This correlation could be due to a number of reasons. The researchers suggested that NGOs contributing to contraceptive distribution lost the funding to do so, leading women to become pregnant without wanting to.

Out of desperation, women will still seek abortions, whether they are safe or not. Reducing the availability of abortion services will not change a woman’s desire to terminate her pregnancy. In fact, it makes sense that making abortion illegal–criminalizing it–forces women to turn to harmful practices. In Kenya, women will resort to drinking battery acid, using wire coat hangers and asking others to stomp on their stomachs until they are no longer pregnant.

One of the most frustrating global health issues is the high rate of unsafe abortions; they hugely contribute to the maternal mortality rate even though they are the only entirely preventable cause. 47,000 women die from childbirth-related causes every year, almost exclusively in developing countries.

There are areas in the world where abortion rates have sharply declined: rich countries where abortion is legal. This includes the United States. Since abortion was legalized in 1973, the number of total abortions performed every year has been on a steady decline.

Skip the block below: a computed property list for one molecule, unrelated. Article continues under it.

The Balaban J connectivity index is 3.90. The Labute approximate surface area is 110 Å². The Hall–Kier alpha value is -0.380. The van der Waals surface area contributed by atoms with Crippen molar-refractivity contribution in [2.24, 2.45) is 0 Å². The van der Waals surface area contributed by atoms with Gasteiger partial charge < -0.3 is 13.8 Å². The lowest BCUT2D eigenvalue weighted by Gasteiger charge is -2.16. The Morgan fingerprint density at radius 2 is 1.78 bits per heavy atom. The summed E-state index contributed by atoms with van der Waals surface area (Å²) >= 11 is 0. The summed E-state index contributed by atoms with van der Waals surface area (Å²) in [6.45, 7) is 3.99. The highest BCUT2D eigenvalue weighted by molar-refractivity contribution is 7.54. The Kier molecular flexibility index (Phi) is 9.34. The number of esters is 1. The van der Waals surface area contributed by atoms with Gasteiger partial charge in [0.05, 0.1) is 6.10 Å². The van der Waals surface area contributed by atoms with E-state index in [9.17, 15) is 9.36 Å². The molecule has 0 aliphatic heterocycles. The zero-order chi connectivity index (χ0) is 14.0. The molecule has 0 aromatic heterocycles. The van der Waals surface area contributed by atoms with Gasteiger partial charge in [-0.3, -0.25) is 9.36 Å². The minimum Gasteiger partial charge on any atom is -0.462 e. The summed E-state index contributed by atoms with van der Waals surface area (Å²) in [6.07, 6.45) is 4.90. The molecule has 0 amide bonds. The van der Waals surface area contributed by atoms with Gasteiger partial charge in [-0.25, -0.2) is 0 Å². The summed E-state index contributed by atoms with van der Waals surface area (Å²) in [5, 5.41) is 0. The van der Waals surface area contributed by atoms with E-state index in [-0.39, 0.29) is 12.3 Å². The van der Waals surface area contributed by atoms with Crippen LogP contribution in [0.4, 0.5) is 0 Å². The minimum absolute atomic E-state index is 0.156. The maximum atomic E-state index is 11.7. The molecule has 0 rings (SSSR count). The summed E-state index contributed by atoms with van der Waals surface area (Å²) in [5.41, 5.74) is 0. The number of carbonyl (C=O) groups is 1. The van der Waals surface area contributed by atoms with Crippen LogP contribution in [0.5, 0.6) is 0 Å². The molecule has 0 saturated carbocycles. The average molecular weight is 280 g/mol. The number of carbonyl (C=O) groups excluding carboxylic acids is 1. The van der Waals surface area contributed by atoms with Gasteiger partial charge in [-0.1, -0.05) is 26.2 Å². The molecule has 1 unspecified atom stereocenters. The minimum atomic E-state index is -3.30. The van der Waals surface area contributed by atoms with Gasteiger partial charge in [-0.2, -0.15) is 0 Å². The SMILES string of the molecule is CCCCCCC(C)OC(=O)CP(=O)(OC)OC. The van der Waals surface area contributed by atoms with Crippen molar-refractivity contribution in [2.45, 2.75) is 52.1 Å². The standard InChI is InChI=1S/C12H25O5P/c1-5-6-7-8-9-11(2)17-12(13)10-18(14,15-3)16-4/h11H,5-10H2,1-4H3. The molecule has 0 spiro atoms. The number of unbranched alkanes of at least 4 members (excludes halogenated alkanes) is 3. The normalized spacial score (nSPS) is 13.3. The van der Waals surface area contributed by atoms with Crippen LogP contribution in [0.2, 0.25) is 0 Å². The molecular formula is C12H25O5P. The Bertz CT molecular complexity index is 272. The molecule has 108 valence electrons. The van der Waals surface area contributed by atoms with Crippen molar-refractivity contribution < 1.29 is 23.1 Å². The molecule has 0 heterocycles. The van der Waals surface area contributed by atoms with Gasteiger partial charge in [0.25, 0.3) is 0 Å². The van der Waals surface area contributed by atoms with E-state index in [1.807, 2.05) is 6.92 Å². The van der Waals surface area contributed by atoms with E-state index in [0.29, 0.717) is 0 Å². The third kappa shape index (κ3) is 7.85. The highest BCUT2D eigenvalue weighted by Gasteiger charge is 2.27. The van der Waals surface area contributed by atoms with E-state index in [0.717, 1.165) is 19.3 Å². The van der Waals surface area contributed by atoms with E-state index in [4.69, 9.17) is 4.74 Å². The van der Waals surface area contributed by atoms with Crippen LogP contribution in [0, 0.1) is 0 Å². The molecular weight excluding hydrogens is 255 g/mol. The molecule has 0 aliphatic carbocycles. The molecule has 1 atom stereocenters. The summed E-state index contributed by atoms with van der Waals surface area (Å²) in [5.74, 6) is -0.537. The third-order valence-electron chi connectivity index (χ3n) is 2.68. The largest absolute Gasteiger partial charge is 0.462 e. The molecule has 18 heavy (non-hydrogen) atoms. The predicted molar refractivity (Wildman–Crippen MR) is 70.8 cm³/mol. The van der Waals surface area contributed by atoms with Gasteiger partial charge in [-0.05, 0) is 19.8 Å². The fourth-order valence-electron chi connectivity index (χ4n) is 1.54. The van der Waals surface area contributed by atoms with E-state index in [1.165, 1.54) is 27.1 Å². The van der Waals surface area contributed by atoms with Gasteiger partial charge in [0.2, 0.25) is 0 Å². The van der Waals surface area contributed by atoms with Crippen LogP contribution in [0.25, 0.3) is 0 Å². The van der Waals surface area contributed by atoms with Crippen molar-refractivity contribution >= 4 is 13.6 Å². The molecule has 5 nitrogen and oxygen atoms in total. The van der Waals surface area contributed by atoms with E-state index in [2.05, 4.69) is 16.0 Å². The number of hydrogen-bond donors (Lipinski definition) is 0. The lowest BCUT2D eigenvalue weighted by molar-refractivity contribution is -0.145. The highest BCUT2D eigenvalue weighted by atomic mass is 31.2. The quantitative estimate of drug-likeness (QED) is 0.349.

The Gag Rule is a way to satisfy anti-abortion supporters in America, but it is those in remote rural areas of developing countries who suffer most. The policy limits the ability of organizations to increase birth control access, resulting in more unwanted pregnancies. Combined with a ban on abortion, women face horrifying realities.


Response and Reparation

“When the policy was first installed in 1984, only a handful of groups refused the money,” Rodriguez said. “By and large in the past, most groups continued to receive funding and chose to limit the kind of services they offered.”

Shortly after Trump put the gag rule in order, the International Planned Parenthood Federation (IPPF) confirmed that they will not abide by these conditions. Their U.S. funding will be cut off, meaning that the organization will lose about $100 million in the next four years for sexual and reproductive health services. When the Gag Rule was in effect under the Bush administration, IPPF said their partners in Nepal, Kenya and Ethiopia had to close clinics and offer fewer contraceptives.

The Netherlands openly opposes Trump’s decision. Lilianne Ploumen, the Dutch international development minister, said they plan to fund family planning programs with about $600 million over the next four years to help fill the financial gap Trump’s Gag Rule will cause. As many as 20 other nations indicated that they plan to do the same.

However, this additional funding may not have as much impact as it seems. Historically, aid from foreign governments tends to fail without serious political pressure from the countries that need it. And with Trump’s version of the gag rule, $600 million would only fill a small portion of a vast gap in funding. To weather the storm of this new administration, civic engagement and commitment to public health advocacy will be more important than ever before.